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Voting open for top climate change innovations

The MIT Climate CoLab allows the public to vote for the best crowdsourced ideas on how to tackle climate change.
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MIT Climate CoLab
The MIT Climate CoLab seeks final votes for climate change sustainability ideas in 15 contests.
The MIT Climate CoLab seeks final votes for climate change sustainability ideas in 15 contests.
Image: MIT Climate CoLab

The MIT Climate CoLab has opened public voting to select the top innovative ideas on how to tackle climate change.

A project of the MIT Center for Collective Intelligence, the Climate CoLab is an online platform where a growing community of over 35,000 experts and non-experts around the world work together to develop and select proposals to help solve this massive, complex issue.

Each year, the Climate CoLab runs over 15 contests focused on different issues related to climate change, such as decarbonizing the energy supply, implementing a price on carbon, and shifting public attitudes and behaviors. Over the last six months, contest judges evaluated the proposals submitted to the platform and selected 58 contest finalists.

From now until September 12, the public is invited to cast their votes for one proposal in each contest. The author with the most votes will win that contest's Popular Choice Award and, along with the Judges' Choice winners, will receive a special invitation to attend select sessions at MIT's SOLVE conference and present their proposals before key constituents at the MIT Crowds and Climate conference October 5-6, where a $10,000 grand prize will be awarded.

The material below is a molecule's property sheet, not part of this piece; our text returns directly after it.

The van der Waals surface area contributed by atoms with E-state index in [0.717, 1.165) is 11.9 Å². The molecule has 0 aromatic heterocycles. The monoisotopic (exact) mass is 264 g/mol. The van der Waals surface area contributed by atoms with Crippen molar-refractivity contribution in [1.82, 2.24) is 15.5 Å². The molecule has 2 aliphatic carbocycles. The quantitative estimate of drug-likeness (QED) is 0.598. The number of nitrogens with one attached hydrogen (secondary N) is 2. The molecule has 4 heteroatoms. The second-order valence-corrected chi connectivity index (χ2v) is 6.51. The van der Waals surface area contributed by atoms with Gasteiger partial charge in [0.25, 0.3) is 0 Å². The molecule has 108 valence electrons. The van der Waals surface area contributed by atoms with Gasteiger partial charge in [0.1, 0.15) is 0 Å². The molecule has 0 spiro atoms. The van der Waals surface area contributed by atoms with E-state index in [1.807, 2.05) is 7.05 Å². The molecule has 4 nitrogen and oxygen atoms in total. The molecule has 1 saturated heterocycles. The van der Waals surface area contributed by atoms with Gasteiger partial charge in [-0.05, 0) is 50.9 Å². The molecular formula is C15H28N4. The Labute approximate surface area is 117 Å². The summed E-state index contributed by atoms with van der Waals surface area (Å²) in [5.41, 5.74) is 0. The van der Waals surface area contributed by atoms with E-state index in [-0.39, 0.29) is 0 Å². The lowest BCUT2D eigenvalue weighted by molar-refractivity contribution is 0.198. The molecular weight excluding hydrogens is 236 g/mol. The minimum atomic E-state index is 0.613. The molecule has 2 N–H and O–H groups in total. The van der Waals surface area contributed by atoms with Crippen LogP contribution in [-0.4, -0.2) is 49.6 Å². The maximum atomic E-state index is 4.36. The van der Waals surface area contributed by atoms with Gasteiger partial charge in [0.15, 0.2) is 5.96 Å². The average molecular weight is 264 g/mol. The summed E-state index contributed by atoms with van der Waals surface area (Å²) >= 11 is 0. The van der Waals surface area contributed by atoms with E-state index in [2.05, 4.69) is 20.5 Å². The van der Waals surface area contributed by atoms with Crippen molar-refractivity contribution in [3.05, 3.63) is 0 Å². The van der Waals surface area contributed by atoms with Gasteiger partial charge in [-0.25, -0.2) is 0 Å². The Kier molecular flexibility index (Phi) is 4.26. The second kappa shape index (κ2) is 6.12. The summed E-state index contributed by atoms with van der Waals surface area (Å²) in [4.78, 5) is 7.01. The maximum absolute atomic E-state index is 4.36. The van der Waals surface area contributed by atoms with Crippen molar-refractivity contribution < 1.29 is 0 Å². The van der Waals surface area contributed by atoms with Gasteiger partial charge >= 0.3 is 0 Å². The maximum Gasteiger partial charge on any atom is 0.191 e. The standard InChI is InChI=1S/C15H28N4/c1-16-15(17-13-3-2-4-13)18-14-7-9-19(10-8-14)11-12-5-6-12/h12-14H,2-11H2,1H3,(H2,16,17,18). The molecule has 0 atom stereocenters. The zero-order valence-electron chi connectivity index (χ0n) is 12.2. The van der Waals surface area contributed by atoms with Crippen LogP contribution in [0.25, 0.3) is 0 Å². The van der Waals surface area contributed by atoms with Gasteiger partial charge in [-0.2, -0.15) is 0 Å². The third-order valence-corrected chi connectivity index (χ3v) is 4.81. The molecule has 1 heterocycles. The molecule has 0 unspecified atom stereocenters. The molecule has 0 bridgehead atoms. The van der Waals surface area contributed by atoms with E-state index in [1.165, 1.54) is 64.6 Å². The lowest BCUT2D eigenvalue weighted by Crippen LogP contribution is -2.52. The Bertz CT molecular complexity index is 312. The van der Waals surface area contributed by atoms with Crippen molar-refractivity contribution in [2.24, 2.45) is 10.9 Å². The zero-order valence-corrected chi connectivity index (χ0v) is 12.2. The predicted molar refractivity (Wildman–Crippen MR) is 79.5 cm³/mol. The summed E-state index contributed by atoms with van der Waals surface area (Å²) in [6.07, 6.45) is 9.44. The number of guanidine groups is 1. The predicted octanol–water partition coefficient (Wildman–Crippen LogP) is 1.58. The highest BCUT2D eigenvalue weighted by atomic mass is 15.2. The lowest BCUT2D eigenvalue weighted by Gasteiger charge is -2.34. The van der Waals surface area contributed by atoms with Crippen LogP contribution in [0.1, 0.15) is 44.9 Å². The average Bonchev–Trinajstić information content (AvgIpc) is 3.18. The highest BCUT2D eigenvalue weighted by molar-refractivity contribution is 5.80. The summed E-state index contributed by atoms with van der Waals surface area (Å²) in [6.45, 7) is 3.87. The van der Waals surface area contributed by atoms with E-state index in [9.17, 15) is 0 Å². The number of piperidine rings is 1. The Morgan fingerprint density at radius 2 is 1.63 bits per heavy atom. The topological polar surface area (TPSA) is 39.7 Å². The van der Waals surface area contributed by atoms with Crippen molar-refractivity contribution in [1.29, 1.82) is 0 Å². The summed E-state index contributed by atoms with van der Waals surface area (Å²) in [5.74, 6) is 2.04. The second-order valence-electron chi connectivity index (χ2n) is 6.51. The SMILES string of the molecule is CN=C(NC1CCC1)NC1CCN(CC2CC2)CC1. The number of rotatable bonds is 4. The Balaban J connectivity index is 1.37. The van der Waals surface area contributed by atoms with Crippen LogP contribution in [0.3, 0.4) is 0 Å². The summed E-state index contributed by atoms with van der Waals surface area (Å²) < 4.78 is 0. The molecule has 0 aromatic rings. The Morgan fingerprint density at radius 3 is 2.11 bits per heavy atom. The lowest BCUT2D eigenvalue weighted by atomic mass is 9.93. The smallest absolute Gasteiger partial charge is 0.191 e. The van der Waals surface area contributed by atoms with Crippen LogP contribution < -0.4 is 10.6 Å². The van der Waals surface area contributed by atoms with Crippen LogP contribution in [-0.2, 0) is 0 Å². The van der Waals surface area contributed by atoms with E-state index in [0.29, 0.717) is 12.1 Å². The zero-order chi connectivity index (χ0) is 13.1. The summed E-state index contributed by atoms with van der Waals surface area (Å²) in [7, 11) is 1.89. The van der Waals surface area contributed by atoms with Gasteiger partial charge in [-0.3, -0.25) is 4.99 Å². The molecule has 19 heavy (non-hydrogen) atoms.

The popular U.S. Carbon Price contest returned this year, which sought innovative policy and political mobilization strategies on how to implement a carbon price in the United States. Serving as advisors for this contest are former U.S. Secretary of State George P. Shultz; former U.S. Rep. (R-SC) and current director of the Energy and Enterprise Initiative Bob Inglis; and former U.S. Rep. (D-IN) and current president of Resources for the Future Phil Sharp. 

A number of contests were run in collaboration with organizations such as the World Bank (Urban Energy Efficiency), the American Geophsyical Union (Anticipating Climate Change in the Pamir Mountains) the MIT Sloan Latin America Office (Energy Solutions for Latin America), and the City of Somerville, Massachusetts (Atypical Solutions for Going Carbon Neutral).

Serving as judges for the 15 contests are over 60 experts from MIT, Stanford University, Columbia University, Tokyo University, Masdar Institute of Science and Technology, Indian Institute of Technology, the International Energy Agency, the World Bank, the United Nations, the U.S. Environmental Protection Agency, the U.S. Department of Energy, the New Zealand Ministry of Foreign Affairs and Trade, the Carbon War Room, the Clinton Climate Initiative, the World Resources Institute, the Paulson Institute, Lockheed Martin, Goldman Sachs, Shell, and many other institutes and organizations.

Finalists appear in the following categories:

To vote for your favorite finalists, visit the Climate CoLab website, register for a free profile, browse the 2015 finalists list, and select the "Vote for proposal" button on their proposal pages. Each registered voter can support one proposal per contest.

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